雅思考試作文真題解答 [Another sample answer from the REAL IELTS Test/Task 1]

By | April 24, 2019

Okay, first, here’s the IELTS Task 1 Question, and it’s an unusual one, but it was in the real IELTS test about a month ago.

Real IELTS W1, Drivers licence flowchart.jpg

Hi everyone.

Well, remember how I said that a student asked for some model answers to real IELTS test questions. A student gave me a sketch of a real question, which I made much clearer on my computer, producing the picture at the top of the page.

Hmmmm. It’s a diagram, but it’s a flowchart – that is, a series of boxes and arrows, each representing steps in a procedure to get something done. Well, this is rare in IELTS, but I was really happy to see this item appear in the real test, because it is very similar to my own Task-One Item which appears in my IELTS Test Practice Book 2.

If you have this book, take a look at Test 6, p.110, and you should be impressed at the similarity. Sometimes I think Cambridge are copying me. The big question is, how do you answer this? The answer is that you just follow all the tips in my IELTS Task 1 book.

Anyhow, here’s my answer to that real question, which does that: follows my model and all my tips, and it would certainly receive an IELTS score of seven or higher [hopefully higher, of course]. I’ve given the vocabulary at the end. Remember to check it all up in a dictionary.

Model Answer to a Recent REAL IELTS Task-One Question

The following summarises the procedure required for obtaining the licence to control conventional* vehicles.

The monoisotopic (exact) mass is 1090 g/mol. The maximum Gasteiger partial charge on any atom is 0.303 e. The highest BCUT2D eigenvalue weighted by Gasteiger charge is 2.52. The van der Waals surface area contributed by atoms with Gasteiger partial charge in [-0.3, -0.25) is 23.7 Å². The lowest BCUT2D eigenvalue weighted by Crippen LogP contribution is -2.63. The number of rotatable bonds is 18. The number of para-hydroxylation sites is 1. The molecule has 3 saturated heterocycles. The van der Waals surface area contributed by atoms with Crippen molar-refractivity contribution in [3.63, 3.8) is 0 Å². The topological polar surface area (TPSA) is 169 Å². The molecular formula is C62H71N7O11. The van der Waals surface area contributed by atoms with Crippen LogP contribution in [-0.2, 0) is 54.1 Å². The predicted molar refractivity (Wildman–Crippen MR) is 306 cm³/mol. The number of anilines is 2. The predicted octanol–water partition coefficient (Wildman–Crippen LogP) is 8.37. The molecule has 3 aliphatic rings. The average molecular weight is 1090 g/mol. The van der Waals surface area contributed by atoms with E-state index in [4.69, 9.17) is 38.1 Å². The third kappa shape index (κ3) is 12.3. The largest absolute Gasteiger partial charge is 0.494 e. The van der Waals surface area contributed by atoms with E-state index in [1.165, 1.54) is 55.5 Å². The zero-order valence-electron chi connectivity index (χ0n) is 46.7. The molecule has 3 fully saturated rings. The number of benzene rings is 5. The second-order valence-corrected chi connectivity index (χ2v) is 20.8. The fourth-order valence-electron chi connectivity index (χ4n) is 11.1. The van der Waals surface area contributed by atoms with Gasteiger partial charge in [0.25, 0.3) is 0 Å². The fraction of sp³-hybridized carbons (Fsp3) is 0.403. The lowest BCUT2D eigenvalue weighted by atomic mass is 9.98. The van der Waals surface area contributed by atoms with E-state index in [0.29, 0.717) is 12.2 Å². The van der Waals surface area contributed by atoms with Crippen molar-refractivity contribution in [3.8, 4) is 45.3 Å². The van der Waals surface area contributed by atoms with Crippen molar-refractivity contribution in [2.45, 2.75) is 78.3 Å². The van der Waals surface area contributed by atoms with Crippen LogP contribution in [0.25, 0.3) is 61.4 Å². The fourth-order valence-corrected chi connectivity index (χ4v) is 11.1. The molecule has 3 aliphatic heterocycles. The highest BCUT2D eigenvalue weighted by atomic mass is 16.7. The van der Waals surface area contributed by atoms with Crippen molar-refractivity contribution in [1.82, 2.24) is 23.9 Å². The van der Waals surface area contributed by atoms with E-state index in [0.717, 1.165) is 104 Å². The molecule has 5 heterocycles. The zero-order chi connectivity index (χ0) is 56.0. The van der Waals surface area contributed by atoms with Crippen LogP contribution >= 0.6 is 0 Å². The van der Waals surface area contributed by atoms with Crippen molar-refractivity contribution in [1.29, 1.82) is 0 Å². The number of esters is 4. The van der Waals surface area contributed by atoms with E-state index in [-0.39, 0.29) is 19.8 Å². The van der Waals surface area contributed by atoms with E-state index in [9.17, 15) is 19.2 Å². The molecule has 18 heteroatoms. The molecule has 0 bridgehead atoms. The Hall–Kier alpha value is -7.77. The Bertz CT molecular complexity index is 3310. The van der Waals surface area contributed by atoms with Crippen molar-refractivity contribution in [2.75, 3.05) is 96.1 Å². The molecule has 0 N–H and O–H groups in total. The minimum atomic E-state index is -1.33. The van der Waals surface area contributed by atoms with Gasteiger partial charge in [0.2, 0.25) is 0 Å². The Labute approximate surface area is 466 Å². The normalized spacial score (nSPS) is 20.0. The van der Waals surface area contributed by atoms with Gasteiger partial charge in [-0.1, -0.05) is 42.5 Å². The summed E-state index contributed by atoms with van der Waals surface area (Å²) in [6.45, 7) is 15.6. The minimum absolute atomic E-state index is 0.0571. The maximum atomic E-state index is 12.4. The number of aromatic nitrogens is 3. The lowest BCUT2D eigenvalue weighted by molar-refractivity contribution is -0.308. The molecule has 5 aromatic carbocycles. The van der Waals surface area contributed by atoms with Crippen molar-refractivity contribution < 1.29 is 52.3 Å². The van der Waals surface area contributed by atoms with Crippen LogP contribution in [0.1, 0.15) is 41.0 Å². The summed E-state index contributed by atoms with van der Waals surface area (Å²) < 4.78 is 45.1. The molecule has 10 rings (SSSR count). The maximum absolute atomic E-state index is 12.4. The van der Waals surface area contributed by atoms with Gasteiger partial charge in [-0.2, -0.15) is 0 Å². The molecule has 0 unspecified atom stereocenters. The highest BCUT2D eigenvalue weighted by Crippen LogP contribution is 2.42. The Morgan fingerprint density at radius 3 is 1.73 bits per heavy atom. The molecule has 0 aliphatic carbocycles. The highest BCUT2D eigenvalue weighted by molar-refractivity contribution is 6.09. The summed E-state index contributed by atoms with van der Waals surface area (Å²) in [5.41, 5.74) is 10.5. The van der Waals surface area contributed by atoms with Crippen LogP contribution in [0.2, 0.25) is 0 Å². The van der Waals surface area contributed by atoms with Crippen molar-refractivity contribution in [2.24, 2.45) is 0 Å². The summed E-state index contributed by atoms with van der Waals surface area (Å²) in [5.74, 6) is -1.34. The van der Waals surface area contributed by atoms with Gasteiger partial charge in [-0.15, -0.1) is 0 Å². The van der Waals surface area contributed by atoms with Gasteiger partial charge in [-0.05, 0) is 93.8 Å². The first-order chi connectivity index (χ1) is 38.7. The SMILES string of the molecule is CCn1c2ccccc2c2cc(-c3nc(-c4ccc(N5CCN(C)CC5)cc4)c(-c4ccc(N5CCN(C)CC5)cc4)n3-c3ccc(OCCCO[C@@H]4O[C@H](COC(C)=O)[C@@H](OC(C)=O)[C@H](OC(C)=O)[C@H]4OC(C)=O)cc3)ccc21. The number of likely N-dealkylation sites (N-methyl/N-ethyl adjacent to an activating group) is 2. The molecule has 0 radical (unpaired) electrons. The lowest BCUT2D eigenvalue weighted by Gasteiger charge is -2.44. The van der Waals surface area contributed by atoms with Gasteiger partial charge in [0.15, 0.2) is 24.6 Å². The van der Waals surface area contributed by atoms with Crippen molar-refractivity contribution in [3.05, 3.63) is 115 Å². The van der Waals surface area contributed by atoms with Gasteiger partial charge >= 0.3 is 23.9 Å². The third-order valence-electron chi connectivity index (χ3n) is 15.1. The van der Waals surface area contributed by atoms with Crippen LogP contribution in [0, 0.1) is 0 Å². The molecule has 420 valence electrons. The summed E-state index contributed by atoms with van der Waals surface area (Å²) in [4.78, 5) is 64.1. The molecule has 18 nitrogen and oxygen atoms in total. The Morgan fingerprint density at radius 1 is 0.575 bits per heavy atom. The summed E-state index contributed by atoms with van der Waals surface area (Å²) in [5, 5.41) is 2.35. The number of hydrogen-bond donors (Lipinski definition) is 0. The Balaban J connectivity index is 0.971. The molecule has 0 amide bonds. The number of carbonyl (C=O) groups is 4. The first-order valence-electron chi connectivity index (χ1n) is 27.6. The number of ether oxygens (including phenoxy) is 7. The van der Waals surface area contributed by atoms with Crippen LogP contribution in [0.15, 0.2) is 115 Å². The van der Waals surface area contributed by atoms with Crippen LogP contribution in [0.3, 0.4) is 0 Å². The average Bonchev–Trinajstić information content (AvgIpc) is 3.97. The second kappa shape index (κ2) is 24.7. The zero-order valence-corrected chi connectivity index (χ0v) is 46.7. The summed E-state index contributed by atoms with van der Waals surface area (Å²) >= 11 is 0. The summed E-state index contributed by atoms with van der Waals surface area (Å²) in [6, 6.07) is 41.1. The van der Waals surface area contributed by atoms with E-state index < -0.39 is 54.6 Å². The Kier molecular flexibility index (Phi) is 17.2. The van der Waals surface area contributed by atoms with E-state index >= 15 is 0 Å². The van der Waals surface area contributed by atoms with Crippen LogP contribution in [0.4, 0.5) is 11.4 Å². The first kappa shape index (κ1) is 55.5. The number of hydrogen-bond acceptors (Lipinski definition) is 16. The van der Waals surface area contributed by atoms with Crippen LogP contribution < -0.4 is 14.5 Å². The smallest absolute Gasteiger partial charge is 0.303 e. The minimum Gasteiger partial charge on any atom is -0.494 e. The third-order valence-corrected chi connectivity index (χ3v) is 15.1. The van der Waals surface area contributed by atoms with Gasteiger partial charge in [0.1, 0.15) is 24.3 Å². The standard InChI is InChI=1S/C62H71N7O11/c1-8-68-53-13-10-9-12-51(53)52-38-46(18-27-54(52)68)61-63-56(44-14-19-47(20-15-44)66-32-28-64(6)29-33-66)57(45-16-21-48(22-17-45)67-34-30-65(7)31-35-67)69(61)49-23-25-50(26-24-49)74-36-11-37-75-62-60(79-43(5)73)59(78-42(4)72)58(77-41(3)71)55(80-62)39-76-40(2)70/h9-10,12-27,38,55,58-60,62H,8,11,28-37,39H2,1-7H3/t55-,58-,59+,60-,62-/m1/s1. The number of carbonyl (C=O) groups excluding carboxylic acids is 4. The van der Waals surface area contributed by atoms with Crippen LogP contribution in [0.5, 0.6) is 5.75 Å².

Overall, there are three stages, the first comprising* the bureaucratic* paperwork and medical tests, leading to the theoretical testing of road-safety rules and regulations. The final stage is the practical one, in which driving skills are assessed on the actual road, after which (assuming applicants pass all these), the licence is issued*.

Focussing on the first stage, the applicants (obviously) must enter the building where the road traffic authorities operate. Next, an application form is completed, followed by a test of eyesight. Failing this necessarily* means applicants cannot be issued* licences (for obvious safety considerations).

However, upon passing this test (and paying the required fee), the applicants sit the written test. If failing this, they have a second chance, but upon failing again, must re-pay for the opportunity to be tested again. This cycle* could conceivably* happen indefinitely* until the candidates pass (or else run out of money or motivation*).

Upon passing, the actual driving test follows. Those who fail must re-take the written test to earn the chance for another attempt, but if passing, the licence is finally issued, after which the applicants are free to ‘hit the road’

[204 words]

Now, here is a list of those difficult words. Look them up, learn them, and get better scores for your IELTS vocabulary mark.

conventional

(adj)

to comprise

(v)

bureaucratic

(adj)

to issue

(v)

necessarily

(adv)

cycle

(n)

conceivably

(adv)

indefinitely

(adv)

motivation

(n)

to hit the road

(v)

Well, I hope that helps you. Study the model carefully, and remember, you can find more tips and advice on my website: www.aisielts.com.

Author: Andrew

Andrew Guilfoyle Cambridge CELTA, Cambridge DELTA, Cambridge CELTA teacher-trainer, M.Ed